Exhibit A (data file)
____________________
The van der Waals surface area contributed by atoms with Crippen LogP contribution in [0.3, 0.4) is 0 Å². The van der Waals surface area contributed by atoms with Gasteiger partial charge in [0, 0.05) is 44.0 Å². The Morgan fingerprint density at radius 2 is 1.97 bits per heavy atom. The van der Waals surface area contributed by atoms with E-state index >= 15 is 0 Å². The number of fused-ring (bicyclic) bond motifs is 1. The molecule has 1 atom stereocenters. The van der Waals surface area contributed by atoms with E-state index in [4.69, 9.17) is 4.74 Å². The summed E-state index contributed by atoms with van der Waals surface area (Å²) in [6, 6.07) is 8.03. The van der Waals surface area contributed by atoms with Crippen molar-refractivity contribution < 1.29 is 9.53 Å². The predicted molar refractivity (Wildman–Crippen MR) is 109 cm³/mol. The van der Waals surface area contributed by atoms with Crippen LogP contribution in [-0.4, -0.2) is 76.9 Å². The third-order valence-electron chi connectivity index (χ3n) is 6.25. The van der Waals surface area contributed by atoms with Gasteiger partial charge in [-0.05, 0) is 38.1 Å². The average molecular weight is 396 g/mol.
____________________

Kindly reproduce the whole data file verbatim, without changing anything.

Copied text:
The van der Waals surface area contributed by atoms with Crippen LogP contribution in [0.3, 0.4) is 0 Å². The van der Waals surface area contributed by atoms with Gasteiger partial charge in [0, 0.05) is 44.0 Å². The Morgan fingerprint density at radius 2 is 1.97 bits per heavy atom. The van der Waals surface area contributed by atoms with E-state index >= 15 is 0 Å². The number of fused-ring (bicyclic) bond motifs is 1. The molecule has 1 atom stereocenters. The van der Waals surface area contributed by atoms with E-state index in [4.69, 9.17) is 4.74 Å². The summed E-state index contributed by atoms with van der Waals surface area (Å²) in [6, 6.07) is 8.03. The van der Waals surface area contributed by atoms with Crippen molar-refractivity contribution < 1.29 is 9.53 Å². The predicted molar refractivity (Wildman–Crippen MR) is 109 cm³/mol. The van der Waals surface area contributed by atoms with Crippen LogP contribution in [-0.4, -0.2) is 76.9 Å². The third-order valence-electron chi connectivity index (χ3n) is 6.25. The van der Waals surface area contributed by atoms with Gasteiger partial charge in [-0.05, 0) is 38.1 Å². The average molecular weight is 396 g/mol.